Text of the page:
Ian Anderson 4:01 p.m., Feb. 20
In a world without Ebert, Marks is named one of three to watch
Slamming a film can be almost as disagreeable an experience as accidentally dropping the word acromegalic when struggling to come up with a nice way to describe a fugly newborn to its beaming parents.
It’s quite possible that over the course of a lifetime, I’ve praised more movies than most people will ever see, yet my reputation as a hater persists. Is it my fault that the majority of the films that speak to me were made before 1980?
In his quest to find suitable replacements for America's most trusted film reviewer, the late Roger Ebert who earlier this year succumbed to salivary cancer, Porrill asks, "Who are the critics worth reading or listening to these days that will guide to us to the films that might eventually garner Academy Awards or even the gems from off the beaten path?"
Porrill whittled his list down to three likely candidates: The Hollywood Reporter’s Alonso Duralde, Harry Knowles over at Ain’t It Cool, and this reporter. Here’s my paragraph:
"The only critic on here not currently working for a national publication (somebody snatch him up fast) Marks writes weekly reviews, articles, musings, rants, and an ever-popular celebrity obituary column entitled 'Dig A Hole' for The San Diego Reader. Suffice it to say, the Three Stooges-loving Marks will probably never be quoted by The Ladies' Home Journal, but if any critic has ever written from his gut, it's this guy. A former film studies teacher from Chicago, Marks has moved on to sunnier weather yet his disposition is usually more akin to Harvey Pekar of American Splendor fame. Getting a rave review from this guy is like haggling with a Girl Scout - it's rare but when a movie sticks the landing with Marks, his ebullient praise is like the white Christmas you dream about all year. Honestly though, his slamming of Smurfs, Spielberg, and any movie whose title begins with "Star" are the glinty gold nuggets that fans of smart but tart criticism secretly mine for."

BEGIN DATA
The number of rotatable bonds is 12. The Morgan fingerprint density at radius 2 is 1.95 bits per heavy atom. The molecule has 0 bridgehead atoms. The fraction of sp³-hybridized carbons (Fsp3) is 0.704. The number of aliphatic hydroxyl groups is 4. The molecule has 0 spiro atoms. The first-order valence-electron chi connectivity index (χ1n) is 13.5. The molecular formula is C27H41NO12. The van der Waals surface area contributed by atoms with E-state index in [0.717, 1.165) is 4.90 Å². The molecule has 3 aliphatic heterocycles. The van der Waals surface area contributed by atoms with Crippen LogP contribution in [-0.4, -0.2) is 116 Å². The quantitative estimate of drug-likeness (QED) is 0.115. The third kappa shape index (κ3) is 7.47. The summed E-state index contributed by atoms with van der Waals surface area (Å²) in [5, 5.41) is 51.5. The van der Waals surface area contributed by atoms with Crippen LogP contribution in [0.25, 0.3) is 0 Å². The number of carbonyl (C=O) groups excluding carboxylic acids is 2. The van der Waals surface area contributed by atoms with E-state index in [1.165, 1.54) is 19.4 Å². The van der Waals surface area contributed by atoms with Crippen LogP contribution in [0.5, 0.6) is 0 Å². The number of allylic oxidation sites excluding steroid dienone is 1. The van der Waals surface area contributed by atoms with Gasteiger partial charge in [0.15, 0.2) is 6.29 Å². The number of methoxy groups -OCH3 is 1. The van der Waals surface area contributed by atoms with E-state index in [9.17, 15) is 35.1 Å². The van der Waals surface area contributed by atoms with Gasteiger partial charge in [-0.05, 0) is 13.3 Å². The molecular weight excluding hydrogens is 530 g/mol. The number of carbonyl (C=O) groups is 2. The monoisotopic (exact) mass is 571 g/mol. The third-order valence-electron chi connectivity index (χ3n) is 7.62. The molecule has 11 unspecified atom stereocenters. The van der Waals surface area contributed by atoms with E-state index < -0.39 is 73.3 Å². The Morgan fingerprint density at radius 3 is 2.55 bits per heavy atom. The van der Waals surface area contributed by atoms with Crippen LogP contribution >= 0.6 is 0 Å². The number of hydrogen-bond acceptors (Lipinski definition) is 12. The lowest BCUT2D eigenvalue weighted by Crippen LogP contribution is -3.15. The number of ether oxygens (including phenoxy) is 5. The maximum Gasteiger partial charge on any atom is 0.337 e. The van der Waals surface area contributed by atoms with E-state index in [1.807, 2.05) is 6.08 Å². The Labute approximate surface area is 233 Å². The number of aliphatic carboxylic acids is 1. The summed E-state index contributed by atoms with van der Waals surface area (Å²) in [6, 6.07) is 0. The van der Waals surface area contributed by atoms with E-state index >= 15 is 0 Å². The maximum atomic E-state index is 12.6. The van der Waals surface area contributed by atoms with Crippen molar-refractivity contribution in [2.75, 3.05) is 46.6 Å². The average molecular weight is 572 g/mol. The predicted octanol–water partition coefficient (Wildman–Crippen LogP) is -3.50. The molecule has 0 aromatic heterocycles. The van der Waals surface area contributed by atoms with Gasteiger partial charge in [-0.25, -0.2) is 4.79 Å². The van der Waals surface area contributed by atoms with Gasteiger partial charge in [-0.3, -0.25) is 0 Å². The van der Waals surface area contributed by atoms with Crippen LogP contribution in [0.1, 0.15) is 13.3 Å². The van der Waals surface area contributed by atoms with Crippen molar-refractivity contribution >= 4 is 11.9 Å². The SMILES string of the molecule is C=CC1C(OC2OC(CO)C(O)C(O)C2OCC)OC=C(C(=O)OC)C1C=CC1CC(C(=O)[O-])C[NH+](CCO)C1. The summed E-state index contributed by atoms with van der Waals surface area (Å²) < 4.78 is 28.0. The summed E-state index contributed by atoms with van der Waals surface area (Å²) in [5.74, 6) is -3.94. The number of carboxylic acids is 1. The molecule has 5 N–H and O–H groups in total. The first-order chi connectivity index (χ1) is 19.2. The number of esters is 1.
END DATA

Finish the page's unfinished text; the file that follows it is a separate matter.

While it does include the most sagacious parenthetical hint ever written ("somebody snatch him up fast"), the alphabetical ranking leaves something to be desired. Why, oh why, didn't my parents christen their only son Army Archerd?
Do I really possess the capacity to lead people down Oscar’s path? You can certainly depend on me to tell you which marketing campaigns will earn nominations and precisely why the films they represent should be shunned. Upon exiting Crash (the crummy one, not the Cronenberg), I told the studio rep, straining to cull a reaction, that we had just witnessed next year's Oscar-winner for best picture. From where I sat at AMC Fashion Valley, it was in the bag before so much as one awards screener was pressed.
The film did manage to top one of my lists: it was the worst film of 2004.
There is no such thing as a dependable critic. It’s all in how you read them. At one point or another, Sarris, Godard, Kehr, Rosenbaum, Elliott, and Shirley Eder have all failed me. If asked to choose one writer whose work seldom disappoints, it would have to be Leonard Maltin (whose 2014 Movie Guide is scheduled to be released early next month). It’s seldom that I find myself in agreement -- the fink “BOMBED” New York, New York -- but after all these years the aspic has finally gelled. Never mind the star-rating: the tone of his capsule is enough of an indicator as to whether or not I’m going to like a film.
All I know is that I know what I like and I like what I know. Who would ever have guessed that copies of Rock of Ages and The Session would take up permanent residence on my DVD wall? You never know what you’re going to get with me and it’s this unpredictability factor that gets me out of bed each morning.
More like this:
- Interview with Life Itself director Steve James and Roger Ebert widow Chaz Ebert — July 3, 2014
- David Elliott remembers Roger Ebert — April 8, 2013
- Top 25 Movies of the Year — Dec. 12, 2008
- Bad Information From Critics (this means you, Roger Ebert) — Nov. 10, 2008
- Top 10 Overrated Movies — Sept. 2, 2008